My primary research interest is the etiology of childhood and adolescent antisocial behavior and the pronounced sex difference in antisocial behavior that persists from childhood into adulthood. I am interested in the genetic and environmental influences on sex differences in the development of antisocial behavior, as well as exploring sex differences in sensitivity and exposure to risk factors, and the role of sex-specific risk factors for antisocial behavior. I am also interested in the possible causal relationships between teenage childbearing and offspring antisocial behaviors. My research uses genetically informative and longitudinal approaches to study the causal associations between various putative risk factors and antisocial behavior.

Curriculum Vitae cacoyne@indiana.edu

Kelly L. Donahue, Ph.D.

I received my PhD in clinical psychology from IU in 2012. As a doctoral student in the Developmental Psychopathology Lab, my research focused on understanding the associations between adolescent sexual behavior and psychological health using longitudinal research and quasi-experimental designs, including genetically informed analyses. I completed my pre-doctoral clinical internship in the Department of Psychiatry at the University of Illinois at Chicago, with a focus on clinical child and adolescent psychology.

I am currently completing a postdoctoral fellowship in the Section of Adolescent Medicine in the Department of Pediatrics at the Indiana University School of Medicine. As a postdoc, I am involved in a variety of research projects related to human papillomavirus (HPV) supported by the IUPUI Center for HPV Research. These projects focus on factors that influence parent decision making regarding HPV vaccination in adolescents as well as understanding how HPV is transmitted between individuals. I also provide psychological diagnosis and treatment services to children, adolescents, and families through the Section of Adolescent Medicine and the Child & Adolescent Psychiatry Clinic at Riley Hospital. I especially enjoy working with individuals who are struggling with anxiety, mood, or disruptive behavior disorders or who are having difficulty managing their medical conditions.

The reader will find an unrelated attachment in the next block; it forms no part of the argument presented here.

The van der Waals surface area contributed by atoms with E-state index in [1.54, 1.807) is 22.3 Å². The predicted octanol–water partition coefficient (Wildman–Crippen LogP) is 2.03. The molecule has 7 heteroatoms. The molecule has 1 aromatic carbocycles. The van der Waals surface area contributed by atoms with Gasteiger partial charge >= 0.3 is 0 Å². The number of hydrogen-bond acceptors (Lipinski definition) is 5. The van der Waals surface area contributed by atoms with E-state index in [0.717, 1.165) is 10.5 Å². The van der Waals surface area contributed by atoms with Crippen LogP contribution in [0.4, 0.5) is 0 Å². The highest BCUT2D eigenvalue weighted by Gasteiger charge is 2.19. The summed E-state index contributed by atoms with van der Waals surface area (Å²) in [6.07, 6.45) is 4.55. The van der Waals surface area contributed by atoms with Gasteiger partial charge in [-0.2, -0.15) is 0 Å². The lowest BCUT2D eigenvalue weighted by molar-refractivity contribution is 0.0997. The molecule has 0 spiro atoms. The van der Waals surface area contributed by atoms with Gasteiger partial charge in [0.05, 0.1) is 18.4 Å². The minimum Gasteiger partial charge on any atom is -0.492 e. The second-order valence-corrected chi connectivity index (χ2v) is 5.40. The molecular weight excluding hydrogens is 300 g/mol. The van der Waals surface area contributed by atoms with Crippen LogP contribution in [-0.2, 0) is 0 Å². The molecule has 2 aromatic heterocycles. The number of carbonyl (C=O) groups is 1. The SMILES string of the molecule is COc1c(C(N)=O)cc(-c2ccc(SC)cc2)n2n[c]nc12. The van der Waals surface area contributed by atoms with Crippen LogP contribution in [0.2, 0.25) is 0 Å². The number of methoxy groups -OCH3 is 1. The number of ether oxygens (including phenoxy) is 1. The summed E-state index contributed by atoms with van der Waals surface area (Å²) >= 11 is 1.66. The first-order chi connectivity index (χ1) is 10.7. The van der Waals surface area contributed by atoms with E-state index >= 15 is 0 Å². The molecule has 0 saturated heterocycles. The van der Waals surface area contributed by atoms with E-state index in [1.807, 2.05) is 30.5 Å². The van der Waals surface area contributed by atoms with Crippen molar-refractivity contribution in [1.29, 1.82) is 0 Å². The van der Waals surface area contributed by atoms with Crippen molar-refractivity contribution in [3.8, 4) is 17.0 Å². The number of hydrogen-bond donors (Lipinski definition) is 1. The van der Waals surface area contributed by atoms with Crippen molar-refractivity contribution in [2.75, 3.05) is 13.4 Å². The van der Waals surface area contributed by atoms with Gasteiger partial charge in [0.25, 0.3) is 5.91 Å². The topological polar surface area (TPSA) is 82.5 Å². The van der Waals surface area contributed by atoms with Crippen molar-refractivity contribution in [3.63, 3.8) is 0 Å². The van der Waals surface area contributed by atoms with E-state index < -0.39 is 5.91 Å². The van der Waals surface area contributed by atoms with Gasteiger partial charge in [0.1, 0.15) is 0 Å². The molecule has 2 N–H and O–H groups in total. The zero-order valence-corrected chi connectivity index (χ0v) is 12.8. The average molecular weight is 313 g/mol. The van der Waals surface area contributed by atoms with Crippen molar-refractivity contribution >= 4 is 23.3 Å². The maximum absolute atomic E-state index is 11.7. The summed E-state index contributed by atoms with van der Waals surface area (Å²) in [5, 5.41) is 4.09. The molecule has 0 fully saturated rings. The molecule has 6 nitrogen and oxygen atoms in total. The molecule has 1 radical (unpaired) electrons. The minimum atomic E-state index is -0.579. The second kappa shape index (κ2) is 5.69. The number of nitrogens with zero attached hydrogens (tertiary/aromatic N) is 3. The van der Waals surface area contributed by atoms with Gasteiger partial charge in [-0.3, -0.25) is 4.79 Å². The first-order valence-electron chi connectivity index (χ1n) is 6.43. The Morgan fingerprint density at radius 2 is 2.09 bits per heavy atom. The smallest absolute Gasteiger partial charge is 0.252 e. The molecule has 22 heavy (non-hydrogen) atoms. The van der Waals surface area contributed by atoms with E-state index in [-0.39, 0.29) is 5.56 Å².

Curriculum Vitae kldonahu@indiana.edu

Alice C. Schermerhorn, Ph.D.

My research interests are in the area of developmental psychopathology and focus on associations between exposure to stressors like interparental conflict and children’s socio-emotional development and adjustment. I investigate temperament to identify which children are at greatest risk in the context of stress. My research also seeks to identify mechanisms underlying the stress-adjustment problems relationship, such as neural processes and cortisol reactivity. In addition, my research examines transactional associations between stress and child behavior, including whether children exacerbate (or even alleviate) stress in their environments.

Website Curriculum Vitae alice.schermerhorn@uvm.edu

Erikka B. Vaughan, Ph.D.

I am broadly interested in the etiology of depression in children and adolescents. While research has highlighted an array of risk factors for depression, I am interested in learning more about the specific mechanisms by which these risk factors result in depression in some adolescents and not in others. As there is empirical evidence for an association between pubertal timing and outcomes of depression in adolescence, I am currently working on a project examining predictors of variations in age of menarche in girls. In examining these factors, I am utilizing a longitudinal design with a large, nationally representative sample.

Curriculum Vitae ebvaugha@indiana.edu